4. The clamp of claim 3 wherein said raised portions are in the form of ridges which run substantially parallel to each other and to the longitudinal axis of the clamping surface.
5. The clamp of claim 4 wherein the ridges on one side of said channel are staggered with respect to the ridges on the other side of said channel.
This application is a continuation in part of my application Ser. No. 644,166, filed Dec. 24, 1975 and now Pat. No. 4,013,263.
This invention relates to clamp devices for use in regulating fluid flow through plastic tubing, and more particularly to such device utilizing a roller wheel which is longitudinally adjusted relative to a surface having a variable cross-section channel to adjust and set the flow rate in which the roller wheel has recessed shoulders formed along the edges thereof. In my application Ser. No. 644, 166, filed Dec. 24, 1975, an improved roller clamp device for use in regulating fluid flow through plastic tubing is described. This device employs means along the clamping surface of the clamp for pinching or gripping the tubing at discrete locations so as to confine small segments of the tubing between the pinching elements. This prior device has been found to significantly reduce the magnitude of creep of the plastic tubing, thereby providing a substantial improvement in the constancy of the fluid flow rate therethrough. It has been found, however, that while a substantially constant flow rate can be maintained under normal conditions, that if the plastic tubing is given a strong tug so as to cause a stretching of the relatively soft polyvinyl chloride tubing (generally Shore A 65- 80), upon release a subsequent dramatic increase in flow rate occurs. Such a large uncontrolled increase in flow rate could present a serious hazard, particularly where potent drugs are being administered or where the patient is an infant or an elderly person. Such large increases in flow rate also can result in pulmonary edema (flooding of the lungs) which could be fatal.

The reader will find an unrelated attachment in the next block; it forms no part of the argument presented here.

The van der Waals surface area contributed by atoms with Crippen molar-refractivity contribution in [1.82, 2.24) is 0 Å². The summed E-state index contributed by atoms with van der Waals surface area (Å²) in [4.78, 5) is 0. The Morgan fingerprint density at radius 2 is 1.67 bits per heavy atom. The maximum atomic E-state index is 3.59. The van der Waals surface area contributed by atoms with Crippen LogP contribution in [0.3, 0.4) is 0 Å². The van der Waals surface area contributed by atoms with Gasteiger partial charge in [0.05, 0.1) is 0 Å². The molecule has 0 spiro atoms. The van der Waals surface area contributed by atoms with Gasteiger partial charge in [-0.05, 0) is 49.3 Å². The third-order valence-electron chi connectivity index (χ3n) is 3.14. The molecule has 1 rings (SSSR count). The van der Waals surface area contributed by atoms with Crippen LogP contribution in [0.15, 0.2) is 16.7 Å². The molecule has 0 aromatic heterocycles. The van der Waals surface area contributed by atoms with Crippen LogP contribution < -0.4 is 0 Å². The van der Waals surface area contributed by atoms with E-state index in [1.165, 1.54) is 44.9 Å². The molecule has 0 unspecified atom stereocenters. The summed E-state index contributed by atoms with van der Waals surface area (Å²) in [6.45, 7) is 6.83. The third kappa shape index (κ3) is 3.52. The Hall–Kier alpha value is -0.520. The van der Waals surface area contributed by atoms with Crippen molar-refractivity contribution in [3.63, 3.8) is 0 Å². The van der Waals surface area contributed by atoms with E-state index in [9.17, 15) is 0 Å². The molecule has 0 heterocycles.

The present invention provides a solution to the aforementioned problems which in one case are occasioned by accidental tugging of the plastic tubing in that it fully obviates any increase in flow rate with such tugging, there generally being, if any significant change in flow rate after such tugging, a decrease in the flow rate rather than an increase thereof. Further, it has been found that the device of the invention also provides a significant improvement over the device of my prior patent application in flow rate constancy.
It is therefore an object of this invention to prevent increases in flow rate in the administering of intravenous infusions subsequent to an inadvertent stretching of the intravenous feed line.
It is a further object of this invention to provide an improved clamp for regulating fluid flow through plastic tubing wherein creep of the tubing is lessened and increases in flow rate after strong tugs on the tubing are eliminated.